Tomaz Bracic11:06:34

Evan (author) ... has Elm ... at least this is the feeling... like a private / closed project put out to public for use. So when you read about complaints... (but then there is another side... who is really happy) it is really hard for some changes to happen. It is not really up for discussion

Tomaz Bracic11:06:45

how the future will be ... what will be supported or not

Tomaz Bracic11:06:03

those decisions are done in really really closed group if not only in Evans head


Clojure's development is pretty much managed the same way: a small group of people, lead by Rich Hickey, decide what's going into Clojure and what the roadmap is. The community can vote on issues, etc. But Clojure, being a Lisp, allows a lot of stuff to be done in user land so I don't perceive this as a problem (maybe even a feature), especially with the "promise" of non-breakage.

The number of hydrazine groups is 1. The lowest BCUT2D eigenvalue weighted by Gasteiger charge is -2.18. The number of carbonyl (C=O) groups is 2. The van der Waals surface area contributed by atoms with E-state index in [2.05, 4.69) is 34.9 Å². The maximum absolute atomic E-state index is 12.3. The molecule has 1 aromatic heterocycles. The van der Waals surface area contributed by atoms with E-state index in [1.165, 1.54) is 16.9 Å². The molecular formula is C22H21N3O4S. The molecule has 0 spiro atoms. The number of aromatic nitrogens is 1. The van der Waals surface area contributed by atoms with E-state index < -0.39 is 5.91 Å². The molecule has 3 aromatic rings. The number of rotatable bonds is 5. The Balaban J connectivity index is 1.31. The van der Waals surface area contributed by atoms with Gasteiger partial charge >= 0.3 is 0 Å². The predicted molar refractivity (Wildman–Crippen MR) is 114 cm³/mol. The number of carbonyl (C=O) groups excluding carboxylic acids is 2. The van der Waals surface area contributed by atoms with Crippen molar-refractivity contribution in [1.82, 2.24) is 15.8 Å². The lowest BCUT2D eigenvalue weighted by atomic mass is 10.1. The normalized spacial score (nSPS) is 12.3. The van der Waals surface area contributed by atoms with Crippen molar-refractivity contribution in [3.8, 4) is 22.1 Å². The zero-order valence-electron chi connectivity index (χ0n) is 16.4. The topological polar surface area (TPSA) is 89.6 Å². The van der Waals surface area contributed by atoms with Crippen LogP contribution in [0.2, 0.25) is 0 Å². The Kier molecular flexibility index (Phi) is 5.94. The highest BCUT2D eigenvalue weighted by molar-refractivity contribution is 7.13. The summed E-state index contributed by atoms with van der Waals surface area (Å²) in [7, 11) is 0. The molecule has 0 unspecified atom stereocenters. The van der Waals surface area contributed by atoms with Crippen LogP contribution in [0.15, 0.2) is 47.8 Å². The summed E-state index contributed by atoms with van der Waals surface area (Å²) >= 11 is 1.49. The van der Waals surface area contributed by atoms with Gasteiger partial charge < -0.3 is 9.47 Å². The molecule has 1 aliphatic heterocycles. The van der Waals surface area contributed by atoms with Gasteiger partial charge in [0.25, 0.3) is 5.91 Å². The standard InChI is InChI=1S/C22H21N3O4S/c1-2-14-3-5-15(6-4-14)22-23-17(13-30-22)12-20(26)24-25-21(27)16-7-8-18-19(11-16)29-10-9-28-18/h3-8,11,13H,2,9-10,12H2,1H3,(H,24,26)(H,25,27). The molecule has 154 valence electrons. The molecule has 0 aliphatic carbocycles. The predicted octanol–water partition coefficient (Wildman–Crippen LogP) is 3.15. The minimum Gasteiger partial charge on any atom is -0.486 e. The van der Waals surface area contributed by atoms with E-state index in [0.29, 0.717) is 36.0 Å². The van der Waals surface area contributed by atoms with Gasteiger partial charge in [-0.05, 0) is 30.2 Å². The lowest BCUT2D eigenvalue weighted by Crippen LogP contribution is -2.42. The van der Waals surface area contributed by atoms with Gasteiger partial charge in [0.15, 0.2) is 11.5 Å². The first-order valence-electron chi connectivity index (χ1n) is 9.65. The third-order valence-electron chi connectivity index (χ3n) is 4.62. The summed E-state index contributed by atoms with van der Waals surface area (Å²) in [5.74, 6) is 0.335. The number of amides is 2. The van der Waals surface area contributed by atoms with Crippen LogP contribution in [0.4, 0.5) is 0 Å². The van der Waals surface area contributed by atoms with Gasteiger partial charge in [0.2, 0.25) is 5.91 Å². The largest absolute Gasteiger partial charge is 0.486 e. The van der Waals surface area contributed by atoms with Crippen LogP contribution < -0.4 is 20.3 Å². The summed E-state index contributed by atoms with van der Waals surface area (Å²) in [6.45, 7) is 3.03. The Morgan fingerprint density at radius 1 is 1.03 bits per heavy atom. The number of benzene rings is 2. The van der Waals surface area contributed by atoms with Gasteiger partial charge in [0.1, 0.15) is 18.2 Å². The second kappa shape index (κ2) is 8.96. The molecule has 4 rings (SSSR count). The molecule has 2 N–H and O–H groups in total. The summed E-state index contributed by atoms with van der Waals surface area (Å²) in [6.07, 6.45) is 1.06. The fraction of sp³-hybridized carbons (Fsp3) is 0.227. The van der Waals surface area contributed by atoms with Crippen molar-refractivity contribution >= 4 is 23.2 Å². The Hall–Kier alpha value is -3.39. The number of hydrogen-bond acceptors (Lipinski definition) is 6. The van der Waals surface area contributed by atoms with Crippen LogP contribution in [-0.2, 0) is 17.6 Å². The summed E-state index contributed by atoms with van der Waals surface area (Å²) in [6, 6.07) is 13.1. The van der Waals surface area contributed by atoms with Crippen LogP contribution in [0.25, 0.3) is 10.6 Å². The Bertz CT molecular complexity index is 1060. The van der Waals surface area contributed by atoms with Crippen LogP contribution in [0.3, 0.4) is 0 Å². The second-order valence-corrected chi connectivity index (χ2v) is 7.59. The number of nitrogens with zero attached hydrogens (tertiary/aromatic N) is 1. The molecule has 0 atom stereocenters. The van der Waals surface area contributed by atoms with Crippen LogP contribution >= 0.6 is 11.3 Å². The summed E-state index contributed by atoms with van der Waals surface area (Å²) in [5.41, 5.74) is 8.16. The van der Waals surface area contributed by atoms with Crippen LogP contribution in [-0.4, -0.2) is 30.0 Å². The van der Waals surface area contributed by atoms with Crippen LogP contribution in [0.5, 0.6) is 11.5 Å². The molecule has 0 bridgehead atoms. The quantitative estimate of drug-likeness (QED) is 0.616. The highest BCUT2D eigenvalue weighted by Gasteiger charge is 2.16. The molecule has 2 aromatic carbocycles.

Clojure the project is, but the Lispiness of Clojure the language makes extending it quite trivial and there is no such nonsense as found in Elm such as forbidding unsanctioned interop with the host platform - rather the opposite: interop is touted as a major strength of CLJS.


@borkdude I believe @tomaz.bracic is talking about stuff like this: "Why I'm Leaving Elm | Hacker News"

Tomaz Bracic11:06:26

i will have a heavy websocket based app. Elm removed support for those with 0.19 version... so you have to use ports now

Tomaz Bracic11:06:51

I saw Sente library


Remove support for websockets...?

Tomaz Bracic11:06:18

yes, from the core. You deal with those via ports